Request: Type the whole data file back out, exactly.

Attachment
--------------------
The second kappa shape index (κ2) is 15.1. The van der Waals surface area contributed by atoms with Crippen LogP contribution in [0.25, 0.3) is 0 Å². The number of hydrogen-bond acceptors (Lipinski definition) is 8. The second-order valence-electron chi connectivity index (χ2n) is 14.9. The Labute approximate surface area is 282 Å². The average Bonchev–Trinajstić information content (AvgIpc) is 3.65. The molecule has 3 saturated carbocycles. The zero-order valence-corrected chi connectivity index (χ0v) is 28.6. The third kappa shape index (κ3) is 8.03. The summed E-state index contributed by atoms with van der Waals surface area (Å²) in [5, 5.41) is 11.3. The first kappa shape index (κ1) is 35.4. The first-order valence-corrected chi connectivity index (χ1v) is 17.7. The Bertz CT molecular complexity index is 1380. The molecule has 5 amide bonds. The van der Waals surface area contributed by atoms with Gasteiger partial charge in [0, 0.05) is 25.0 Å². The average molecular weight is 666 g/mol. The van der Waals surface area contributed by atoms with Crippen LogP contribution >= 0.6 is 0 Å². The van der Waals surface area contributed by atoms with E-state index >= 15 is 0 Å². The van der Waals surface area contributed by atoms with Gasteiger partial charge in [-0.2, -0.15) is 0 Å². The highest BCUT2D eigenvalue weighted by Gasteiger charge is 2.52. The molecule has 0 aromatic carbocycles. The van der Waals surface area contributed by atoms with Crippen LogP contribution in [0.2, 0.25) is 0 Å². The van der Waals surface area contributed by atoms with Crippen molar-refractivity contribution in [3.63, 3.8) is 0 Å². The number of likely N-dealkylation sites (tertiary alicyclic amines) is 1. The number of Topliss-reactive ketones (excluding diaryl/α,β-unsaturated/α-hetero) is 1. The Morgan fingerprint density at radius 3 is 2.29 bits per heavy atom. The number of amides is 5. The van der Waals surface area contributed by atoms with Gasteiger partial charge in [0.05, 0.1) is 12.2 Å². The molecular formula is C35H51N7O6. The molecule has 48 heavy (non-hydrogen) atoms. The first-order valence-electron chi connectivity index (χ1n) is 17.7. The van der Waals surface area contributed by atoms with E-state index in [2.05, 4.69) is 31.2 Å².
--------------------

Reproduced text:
The second kappa shape index (κ2) is 15.1. The van der Waals surface area contributed by atoms with Crippen LogP contribution in [0.25, 0.3) is 0 Å². The number of hydrogen-bond acceptors (Lipinski definition) is 8. The second-order valence-electron chi connectivity index (χ2n) is 14.9. The Labute approximate surface area is 282 Å². The average Bonchev–Trinajstić information content (AvgIpc) is 3.65. The molecule has 3 saturated carbocycles. The zero-order valence-corrected chi connectivity index (χ0v) is 28.6. The third kappa shape index (κ3) is 8.03. The summed E-state index contributed by atoms with van der Waals surface area (Å²) in [5, 5.41) is 11.3. The first kappa shape index (κ1) is 35.4. The first-order valence-corrected chi connectivity index (χ1v) is 17.7. The Bertz CT molecular complexity index is 1380. The molecule has 5 amide bonds. The van der Waals surface area contributed by atoms with Gasteiger partial charge in [0, 0.05) is 25.0 Å². The average molecular weight is 666 g/mol. The van der Waals surface area contributed by atoms with Crippen LogP contribution >= 0.6 is 0 Å². The van der Waals surface area contributed by atoms with E-state index >= 15 is 0 Å². The van der Waals surface area contributed by atoms with Gasteiger partial charge in [-0.2, -0.15) is 0 Å². The highest BCUT2D eigenvalue weighted by Gasteiger charge is 2.52. The molecule has 0 aromatic carbocycles. The van der Waals surface area contributed by atoms with Crippen LogP contribution in [0.2, 0.25) is 0 Å². The van der Waals surface area contributed by atoms with Crippen molar-refractivity contribution in [3.63, 3.8) is 0 Å². The number of likely N-dealkylation sites (tertiary alicyclic amines) is 1. The number of Topliss-reactive ketones (excluding diaryl/α,β-unsaturated/α-hetero) is 1. The Morgan fingerprint density at radius 3 is 2.29 bits per heavy atom. The number of amides is 5. The van der Waals surface area contributed by atoms with Gasteiger partial charge in [0.05, 0.1) is 12.2 Å². The molecular formula is C35H51N7O6. The molecule has 48 heavy (non-hydrogen) atoms. The first-order valence-electron chi connectivity index (χ1n) is 17.7. The van der Waals surface area contributed by atoms with E-state index in [2.05, 4.69) is 31.2 Å².